If you’re the parent or guardian of a small child, you’re likely well-versed in children’s entertainment. The adventures of such characters as Peppa Pig, Anna & Elsa and the Teen Titans are probably common knowledge, as far as you’re concerned. Perhaps, children’s entertainment has provided you with some knowledge you may not have expected to receive.
The hit animated series, “Miraculous: Tales of Ladybug & Cat Noir”, for example, follows the exploits of two Parisian teenagers-turned-superheroes. Because it is set in Paris, France, the Eiffel Tower makes numerous appearances. You also learn quite a bit about Parisian culture from the show. But since we’ve already blogged about why Paris is a great vacation destination, let’s take a look at a few other fascinating landmarks you may have discovered through movies for kids.
Both Finding Nemo and its sequel, Finding Dory made popular Australia’s Great Barrier Reef. The Pixar/Disney films didn’t just provide children with incredible underwater adventures that taught us all about the importance of family. The movies also helped us explore the ocean through animated means. Considered one of the Seven Wonders of the Underwater World, the Great Barrier Reef serves as a centrepiece to the stories in the films.
What makes it a great place to visit? “The Great Barrier Reef is the oldest and largest living coral reef on the planet, with more than 400 different kinds,” informs K.C. Dermody on TripsToDiscover.com, “The dizzying variety of marine species include dolphins, tropical fish, rays, sea turtles, giant clams and much more. Diving here is truly an experience of a lifetime.”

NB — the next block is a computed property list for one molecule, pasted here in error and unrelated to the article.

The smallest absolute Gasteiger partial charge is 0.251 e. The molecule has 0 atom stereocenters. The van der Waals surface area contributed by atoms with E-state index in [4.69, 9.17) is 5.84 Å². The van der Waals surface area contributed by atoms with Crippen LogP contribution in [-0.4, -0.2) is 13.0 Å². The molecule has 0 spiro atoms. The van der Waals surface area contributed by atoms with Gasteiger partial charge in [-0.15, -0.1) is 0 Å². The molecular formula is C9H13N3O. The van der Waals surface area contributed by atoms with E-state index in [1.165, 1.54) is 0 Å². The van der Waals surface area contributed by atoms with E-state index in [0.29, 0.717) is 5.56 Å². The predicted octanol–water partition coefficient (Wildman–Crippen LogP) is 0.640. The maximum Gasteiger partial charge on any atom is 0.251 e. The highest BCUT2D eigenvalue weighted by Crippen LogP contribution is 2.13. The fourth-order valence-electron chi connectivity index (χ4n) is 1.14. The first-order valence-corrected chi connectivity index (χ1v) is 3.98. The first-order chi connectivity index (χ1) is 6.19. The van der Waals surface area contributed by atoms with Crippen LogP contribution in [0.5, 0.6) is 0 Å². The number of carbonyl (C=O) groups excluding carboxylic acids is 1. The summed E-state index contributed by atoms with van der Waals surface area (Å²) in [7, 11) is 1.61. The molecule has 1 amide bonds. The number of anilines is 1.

Located in Wiltshire, England, Stonehenge is one of the most famous landmarks in the United Kingdom. If your young one happens to be a fan of the British animated series, “Go Jetters”, you may have seen the 2015 episode where the young heroes, Xuli, Kyan, Lars and Foz travel to Stonehenge to prevent their nemesis, Grandmaster Glitch from turning the Stonehenge stones into giant dominoes.
Make no mistake about it. This real-life 5,000 year-old World Heritage Site is worth visiting. “A walk around the Stone Circle is the centrepiece of any visit to the Stonehenge,” insists English Heritage, “The Stone Circle is a masterpiece of engineering, and building it would have taken huge effort from hundreds of well-organized people using only simple tools and technologies.”
Last year, Paramount Pictures released the adventure comedy, Dora and the Lost City of Gold. A live-action incarnation of the hugely popular animated series, “Dora The Explorer”, the film’s main setting was inspired by Machu Picchu in Peru. The lost city of the Incas plays a central role in the plot of the movie. And according to Dermody, the real-life location should be on your bucket list of travel destinations.
“The lost city of the Incas was widely unknown to those who lived outside the immediate area until Hiram Bingham’s discovery was published in a 1911 book called ‘Across South America,” she explains, “As Spanish colonists weren’t aware of its existence, much of the Incan architecture and design were preserved. The site also features the mist-shrouded Huayna Picchu Mountain, rising nearly 1,000 feet above stone ruins, terraces and plazas.”
Thinking of visiting a world-famous landmark you saw in a kids movie? Contact one of the Vacation Advisors at Taitam Technology Vacations to get information about acquiring a Taitam Membership Plan. Please don’t hesitate to call 416-234-0202 today!